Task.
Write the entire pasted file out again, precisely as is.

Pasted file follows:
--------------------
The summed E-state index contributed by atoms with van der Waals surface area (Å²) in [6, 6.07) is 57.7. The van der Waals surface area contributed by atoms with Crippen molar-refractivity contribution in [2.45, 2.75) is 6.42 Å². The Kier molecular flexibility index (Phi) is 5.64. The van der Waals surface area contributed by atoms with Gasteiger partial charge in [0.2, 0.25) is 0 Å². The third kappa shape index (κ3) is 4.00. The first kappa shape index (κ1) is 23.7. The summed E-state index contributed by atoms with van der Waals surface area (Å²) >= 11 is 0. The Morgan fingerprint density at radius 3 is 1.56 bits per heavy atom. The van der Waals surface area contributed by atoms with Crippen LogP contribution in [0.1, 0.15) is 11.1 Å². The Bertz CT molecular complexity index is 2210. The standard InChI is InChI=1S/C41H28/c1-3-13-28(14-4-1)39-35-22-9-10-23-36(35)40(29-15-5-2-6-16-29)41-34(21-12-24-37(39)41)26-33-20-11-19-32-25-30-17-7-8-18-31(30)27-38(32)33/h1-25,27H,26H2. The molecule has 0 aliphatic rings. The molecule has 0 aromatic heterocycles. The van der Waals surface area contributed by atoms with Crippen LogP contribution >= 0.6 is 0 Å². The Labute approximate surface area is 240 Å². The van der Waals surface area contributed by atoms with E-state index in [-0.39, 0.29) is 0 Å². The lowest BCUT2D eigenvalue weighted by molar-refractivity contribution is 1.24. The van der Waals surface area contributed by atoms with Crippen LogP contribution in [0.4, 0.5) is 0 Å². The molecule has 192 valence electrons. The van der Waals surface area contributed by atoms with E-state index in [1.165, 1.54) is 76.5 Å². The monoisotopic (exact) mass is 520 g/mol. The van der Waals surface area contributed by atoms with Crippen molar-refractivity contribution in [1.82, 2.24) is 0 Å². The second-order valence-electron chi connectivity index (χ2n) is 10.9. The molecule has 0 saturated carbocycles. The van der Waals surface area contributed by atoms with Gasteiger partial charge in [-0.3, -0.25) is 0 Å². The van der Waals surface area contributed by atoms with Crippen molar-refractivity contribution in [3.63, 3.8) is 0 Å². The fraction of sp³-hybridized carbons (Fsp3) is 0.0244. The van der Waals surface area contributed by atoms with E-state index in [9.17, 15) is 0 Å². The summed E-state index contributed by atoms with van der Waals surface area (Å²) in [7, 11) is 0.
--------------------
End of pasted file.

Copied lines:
The summed E-state index contributed by atoms with van der Waals surface area (Å²) in [6, 6.07) is 57.7. The van der Waals surface area contributed by atoms with Crippen molar-refractivity contribution in [2.45, 2.75) is 6.42 Å². The Kier molecular flexibility index (Phi) is 5.64. The van der Waals surface area contributed by atoms with Gasteiger partial charge in [0.2, 0.25) is 0 Å². The third kappa shape index (κ3) is 4.00. The first kappa shape index (κ1) is 23.7. The summed E-state index contributed by atoms with van der Waals surface area (Å²) >= 11 is 0. The Morgan fingerprint density at radius 3 is 1.56 bits per heavy atom. The van der Waals surface area contributed by atoms with Crippen LogP contribution in [0.1, 0.15) is 11.1 Å². The Bertz CT molecular complexity index is 2210. The standard InChI is InChI=1S/C41H28/c1-3-13-28(14-4-1)39-35-22-9-10-23-36(35)40(29-15-5-2-6-16-29)41-34(21-12-24-37(39)41)26-33-20-11-19-32-25-30-17-7-8-18-31(30)27-38(32)33/h1-25,27H,26H2. The molecule has 0 aliphatic rings. The molecule has 0 aromatic heterocycles. The van der Waals surface area contributed by atoms with Crippen LogP contribution >= 0.6 is 0 Å². The Labute approximate surface area is 240 Å². The van der Waals surface area contributed by atoms with E-state index in [-0.39, 0.29) is 0 Å². The lowest BCUT2D eigenvalue weighted by molar-refractivity contribution is 1.24. The van der Waals surface area contributed by atoms with Crippen LogP contribution in [0.4, 0.5) is 0 Å². The molecule has 192 valence electrons. The van der Waals surface area contributed by atoms with E-state index in [1.165, 1.54) is 76.5 Å². The monoisotopic (exact) mass is 520 g/mol. The van der Waals surface area contributed by atoms with Crippen molar-refractivity contribution in [1.82, 2.24) is 0 Å². The second-order valence-electron chi connectivity index (χ2n) is 10.9. The molecule has 0 saturated carbocycles. The van der Waals surface area contributed by atoms with Gasteiger partial charge in [-0.3, -0.25) is 0 Å². The van der Waals surface area contributed by atoms with Crippen molar-refractivity contribution in [3.63, 3.8) is 0 Å². The fraction of sp³-hybridized carbons (Fsp3) is 0.0244. The van der Waals surface area contributed by atoms with E-state index in [9.17, 15) is 0 Å². The summed E-state index contributed by atoms with van der Waals surface area (Å²) in [7, 11) is 0.